SETTLEMENT IMPACTS ON BIRDS OF HAWAII
IMPACTS OF SETTLEMENT BY HUMANS ON THE BIRDS OF HAWAII
The settlement of the Hawaiian Islands by humans started some 1,800 years ago, and continued with the arrival of the Europeans in the late 1700s. These humans brought with them domestic and other animals and plants. Some of those animals turned into bird predators, such as rats, mongoose and cats. The Javan Mongoose and the Red-vented Bulbul (see photos below) are currently listed as ‘Injurious Wildlife’ by the Hawaii Invasive Species Council. Other introduced mammals such as grazing goats and pigs destroyed native bird habitat.
Bird habitat encroachment due to development for agriculture and infrastructure for cities was – and is – another issue. Still another factor is invasion of endemic bird territory by introduced bird species. Some introduced birds have inter-bred with native species, for example the Mallard with the Hawaiian Duck (see photo below).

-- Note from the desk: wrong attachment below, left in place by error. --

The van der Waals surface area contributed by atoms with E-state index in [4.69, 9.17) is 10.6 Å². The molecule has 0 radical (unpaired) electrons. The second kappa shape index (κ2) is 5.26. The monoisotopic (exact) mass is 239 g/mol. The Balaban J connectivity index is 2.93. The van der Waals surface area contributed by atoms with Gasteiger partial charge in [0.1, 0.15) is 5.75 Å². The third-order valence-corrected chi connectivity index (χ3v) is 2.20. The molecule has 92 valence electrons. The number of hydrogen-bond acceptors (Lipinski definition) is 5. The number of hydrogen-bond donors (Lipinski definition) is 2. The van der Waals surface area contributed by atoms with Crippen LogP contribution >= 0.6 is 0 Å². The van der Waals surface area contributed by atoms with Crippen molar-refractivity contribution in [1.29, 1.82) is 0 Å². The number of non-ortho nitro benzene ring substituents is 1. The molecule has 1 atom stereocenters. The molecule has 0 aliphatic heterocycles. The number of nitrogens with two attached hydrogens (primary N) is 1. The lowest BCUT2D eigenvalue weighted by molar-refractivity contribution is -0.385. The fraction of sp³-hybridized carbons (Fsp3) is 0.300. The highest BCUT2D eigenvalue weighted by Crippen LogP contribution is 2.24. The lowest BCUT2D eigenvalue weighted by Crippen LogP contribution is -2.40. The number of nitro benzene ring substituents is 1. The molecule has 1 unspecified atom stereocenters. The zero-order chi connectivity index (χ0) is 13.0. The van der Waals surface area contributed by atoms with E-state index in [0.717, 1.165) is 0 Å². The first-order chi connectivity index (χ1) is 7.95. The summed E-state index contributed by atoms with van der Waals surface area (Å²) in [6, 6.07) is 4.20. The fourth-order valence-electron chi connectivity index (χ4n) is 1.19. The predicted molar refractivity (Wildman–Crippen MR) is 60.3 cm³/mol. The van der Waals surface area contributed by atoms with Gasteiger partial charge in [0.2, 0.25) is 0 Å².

Finally, avian diseases brought by introduced species severely impacted endemic species, because they had no immunity against them. As a result of all these impacts many endemic species went extinct and others are critically endangered. Here’s a list of the endemic birds of Hawaii with their status.
|Predators introduced on Hawaii|
On photo: Javan Mongoose
|Dead Red-vented Bulbul,|
an invasive species
Ala Moana Park, Oahu